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Indigenous Peoples and Climate Change: Vulnerabilities, Adaptation, and Responses to Mechanisms of the Kyoto Protocol - A Collection of Case Studies
(2007)
  • Sam Grey, University of Victoria
Abstract

One of the reasons for the lack of recognition of Indigenous Peoples in the discourse on climate change is the scarcity of research and information documenting the full impact of this multifaceted issue on their communities. While articles and papers have been written on related topics (in particular by the World Rainforest Movement), there has yet to be a cohesive published report outlining the areas of concern and action prioritized by Indigenous Peoples. Such a study is necessary in order to raise awareness and demonstrate the need to include Indigenous Peoples in the proceedings of the UN Framework Convention on Climate Change and related processes. This collection of case studies seeks to move toward those goals by illustrating three different but interconnected features of the issue at hand. Together, the four case studies contained in this volume present a detailed and comprehensive picture of the vital role Indigenous Peoples can – and must – play in the global effort to address climate change.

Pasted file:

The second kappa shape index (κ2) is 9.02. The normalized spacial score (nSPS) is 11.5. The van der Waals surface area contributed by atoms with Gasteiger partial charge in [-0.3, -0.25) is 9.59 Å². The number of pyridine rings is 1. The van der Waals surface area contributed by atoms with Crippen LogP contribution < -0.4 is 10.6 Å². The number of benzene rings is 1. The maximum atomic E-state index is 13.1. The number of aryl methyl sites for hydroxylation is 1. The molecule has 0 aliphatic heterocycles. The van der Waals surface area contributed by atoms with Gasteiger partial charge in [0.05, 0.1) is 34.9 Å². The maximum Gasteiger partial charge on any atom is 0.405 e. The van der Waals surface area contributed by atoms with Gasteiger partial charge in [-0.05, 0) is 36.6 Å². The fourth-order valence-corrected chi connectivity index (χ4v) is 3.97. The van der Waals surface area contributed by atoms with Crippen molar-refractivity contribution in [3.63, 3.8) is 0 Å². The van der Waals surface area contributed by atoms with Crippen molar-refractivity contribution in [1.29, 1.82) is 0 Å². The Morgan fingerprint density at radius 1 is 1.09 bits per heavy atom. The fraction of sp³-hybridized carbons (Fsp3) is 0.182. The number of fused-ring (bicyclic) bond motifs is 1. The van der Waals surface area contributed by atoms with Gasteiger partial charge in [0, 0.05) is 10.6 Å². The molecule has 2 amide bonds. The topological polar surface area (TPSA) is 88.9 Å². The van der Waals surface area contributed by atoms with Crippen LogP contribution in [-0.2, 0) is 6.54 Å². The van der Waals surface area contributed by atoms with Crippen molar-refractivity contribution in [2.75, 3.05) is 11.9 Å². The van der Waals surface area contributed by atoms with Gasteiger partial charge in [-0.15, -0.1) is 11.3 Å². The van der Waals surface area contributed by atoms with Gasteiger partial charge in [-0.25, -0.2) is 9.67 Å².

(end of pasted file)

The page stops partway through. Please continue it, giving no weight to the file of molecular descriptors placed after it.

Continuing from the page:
Keywords
  • climate change adaptation,
  • Indigenous Peoples' rights,
  • Kyoto Protocol
Publication Date
2007
Citation Information
Sam Grey. "Indigenous Peoples and Climate Change: Vulnerabilities, Adaptation, and Responses to Mechanisms of the Kyoto Protocol - A Collection of Case Studies" (2007)
Available at: http://works.bepress.com/samgrey/16/